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National Public Radio Interview, All Things Considered
- Sing Out! Magazine’s review of Cross the Water, Vol. 52 # 2. Summer 2008 PDF
By Rich Warren
Cross the Water is the first full CD joint effort between Cindy Kallet and Grey Larsen who have become life partners as well as musical partners. The caring and affection are readily audible in this recording. The CD alternates between Kallet’s original songs and Larsen’s original/traditional tunes. She sings lead and plays guitar, fiola, and harmonium, while he sings harmonies and plays Irish flutes, tin whistle, Anglo concertina, fiddle, harmonium and guitar. This miniature folk fest of instruments on this self-produced CD keeps the sound varied and interesting. Kallet and Larsen bring nine originals here, and they perform lovely covers of “October Song” by Robin Williamson and “Lull Myself To Sleep” by Dillon Bustin. Larsen sings lead on the latter, which is anything but a lullaby. They add a few traditional instrumentals for balance, including “The Eighth of January / Black Mountain Rag” and “Fisher’s Hornpipe / Old Leather Britches.” Kallet covers considerable distance with her song “If You Say Yes” as it moves from love song to political statement subtly conveying a powerful message. “Your Love” is a delightfully tongue-in-cheek love songs that describes their relationship during time spent apart when they were still touring separately and their time together. The involving closing songs woven together “Cross the Water / Little Girl” fit nicely in Kallet’s mind, but seem an odd pair to the listener. They are the most “vintage” Kallet on the CD. Larsen’s instrumentals contribute just the right texture and spice to the recording. Perhaps the real charm here lies in its gentleness and subtlety. Kallet’s soothing alto voice and Larsen’s impressive versatile musicianship carries you along on a floating musical journey. If the stresses of the world wear you down, relax and recharge by sitting in an easy chair and listening to Kallet and Larsen. No one else in the folk world sounds quite like them.
- Review of Cross the Water by Bob Blackman of WKAR’s “Folk Tradition”
Bob Blackman, host of “The Folk Tradition,” on WKAR-FM, East Lansing, MI, writes:
“I’ve been a fan of both Grey Larsen and Cindy Kallet for a very long time, with well-played copies of their various solo and collaborative projects on my shelves (LPs as well as CDs, mind you!). I never anticipated hearing them work together, though, since I associated Grey primarily with Irish instrumental music and Cindy with her original songs. But when they did become a duo, the combination suddenly made great sense, and I was enthralled when I saw them together in concert, merging their individual styles into an impeccable musical partnership. Their first album, “Cross the Water,” captures all of the charm and beauty that I heard at their concert. If you’re already a fan of Cindy or Grey, or both, you’ll love this CD. If you don’t know either one yet, get this album and make a doubly wonderful discovery.”
- The Enterprise, January 7, 2011, Falmouth, Massachusetts PDF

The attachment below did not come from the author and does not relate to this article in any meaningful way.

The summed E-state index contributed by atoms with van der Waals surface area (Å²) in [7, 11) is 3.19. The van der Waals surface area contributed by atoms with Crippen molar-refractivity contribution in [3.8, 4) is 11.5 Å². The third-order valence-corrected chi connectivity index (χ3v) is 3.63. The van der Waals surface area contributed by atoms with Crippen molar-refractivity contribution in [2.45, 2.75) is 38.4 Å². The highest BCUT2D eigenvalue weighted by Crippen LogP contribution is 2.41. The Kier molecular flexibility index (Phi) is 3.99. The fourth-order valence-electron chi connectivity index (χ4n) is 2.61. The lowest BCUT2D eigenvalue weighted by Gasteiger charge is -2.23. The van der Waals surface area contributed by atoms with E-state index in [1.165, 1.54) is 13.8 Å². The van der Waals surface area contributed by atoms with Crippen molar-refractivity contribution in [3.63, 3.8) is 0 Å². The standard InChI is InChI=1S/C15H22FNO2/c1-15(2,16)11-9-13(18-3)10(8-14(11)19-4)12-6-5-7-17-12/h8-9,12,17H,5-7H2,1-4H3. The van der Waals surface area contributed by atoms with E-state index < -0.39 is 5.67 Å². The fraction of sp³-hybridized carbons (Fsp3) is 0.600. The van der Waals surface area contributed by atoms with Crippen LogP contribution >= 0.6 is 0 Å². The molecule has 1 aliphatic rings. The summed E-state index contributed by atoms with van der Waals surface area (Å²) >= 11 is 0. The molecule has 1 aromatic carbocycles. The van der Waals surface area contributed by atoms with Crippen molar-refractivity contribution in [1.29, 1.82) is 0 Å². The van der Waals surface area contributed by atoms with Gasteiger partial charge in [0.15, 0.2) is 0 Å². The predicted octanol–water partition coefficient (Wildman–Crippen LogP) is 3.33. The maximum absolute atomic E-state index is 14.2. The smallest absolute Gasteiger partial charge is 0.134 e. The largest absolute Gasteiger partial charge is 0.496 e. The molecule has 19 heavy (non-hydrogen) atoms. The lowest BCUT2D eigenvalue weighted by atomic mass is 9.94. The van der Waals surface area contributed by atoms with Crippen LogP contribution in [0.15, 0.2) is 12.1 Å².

Cindy Kallet, Grey Larsen Offer Beautiful Music and Warmth on a Winter Night By Matthew MurphyCindy Kallet and Grey Larsen were able to stop this modern, maddening, spinning globe for a few hours Sunday night at the Woods Hole Community Hall and reveal a world of beauty, harmony and melody, as they cast their musical spell. This was not so much a concert as two gentle and feeling souls sharing their lives through music with the audience. The two are highly accomplished and respected performers.You might have thought you were sitting by a wood stove listening to some friends play music. The two dressed casually in jeans, boots, and comfortable shirts. They warmly and graciously complimented the venue, the volunteers, and the organizers.The concert seemed their way of giving back in music the welcome they felt in this special place.Ms. Kallet began with one of her original pieces, “Blackberry Downs.” She wrote it in 1976 when she lived on the Vineyard. It resonated with images of ducks on a winter’s day, floating on the brackish water, ebbing and flowing with the tide. The song captured perfectly the still and stark beauty of the Cape and Islands in the winter. Their music did not try to fend off the cold; it embraced it and reflected its splendor.Ms. Kallet and Mr. Larsen performed without amplification, their voices and instruments, their stories and laughter filling the hall. Ms. Kallet’s voice is simply pure, natural, and lovely. Her guitar playing fully supports her voice and Mr. Larsen’s flutes and songs.Mr. Larsen plays his instruments very deliberately. He played the fiddle, two flutes, a tin whistle, a concertina, and a harmonium, a form of traveling church organ. His eyes closed as he played, Mr. Larsen seemed to feel and enjoy each note that he created. He has spent time studying and reviving old Irish flute tunes, carrying on and sharing a multi-ethnic tradition of folk and traditional music, and his professionalism is apparent.Their introductions to their songs were informative and full of good humor. They spoke of their experiences in New England and of their neighbor Joe Dawson, back in Bloomington, Indiana, known for his crooked tunes and preservation of the tunes of Appalachia and southern Indiana.They sang Ms. Kallet’s fun, funny, and splendid original songs, involving the audience in numerous sing-alongs. Topics were wide-ranging, including songs about diapers (“Got to Know Diapers”), losing your only pair of glasses on a homemade sailboat on a man-made lake that “drowned those woods alive” (“Shores of Lake Monroe”), and about changing the world a little bit at a time with the decisions we make (“If You Say Yes”).Especially lovely was their rendition of “Cherry Tree Carol,” a song of pregnant Mary and Joseph traveling through a cherry tree orchard and the family tumult caused by a virgin birth and a woman hungry for cherries.”Back When We Were All Machines,” Ms. Kallet’s and Mr. Larsen’s most recent song, with its three-part sing-along chorus, “Makes me feel my robot roots, back when we were all machines,” was a wonderful commentary on our growing personal isolation through constant and multifaceted digital communication. Look for their video on YouTube.Mr. Larsen explained that in the early 1800s, the wooden flute, much like his older wooden flute, was the standard flute played by all classical musicians. When the metal flute came along, most flutists abandoned their old wooden flutes for new-fangled metal ones. Musicians in Ireland snapped up the old wooden flutes because they went for next to nothing, and that was about what the musicians had to spend. This chain of events led to a blossoming of Irish music.Mr. Larsen had both an early wooden Irish flute, and a newer one, and played plaintive airs and lively jigs and reels on both. Ms. Kallet played a Michael Gurian guitar, handmade in New Hampshire, which she has had since 1971. The exterior is somewhat the worse for wear but the tone is still gorgeous.It was simply a wonderful and moving evening. The 39th season of the Woods Hole Folk Music Society continues on Sunday, January 16, with a performance by Claudia Schmidt and Sally Rogers, who will sing folk music, jazz, and children’s songs.(Matthew Murphy is an attorney and resident of Falmouth.)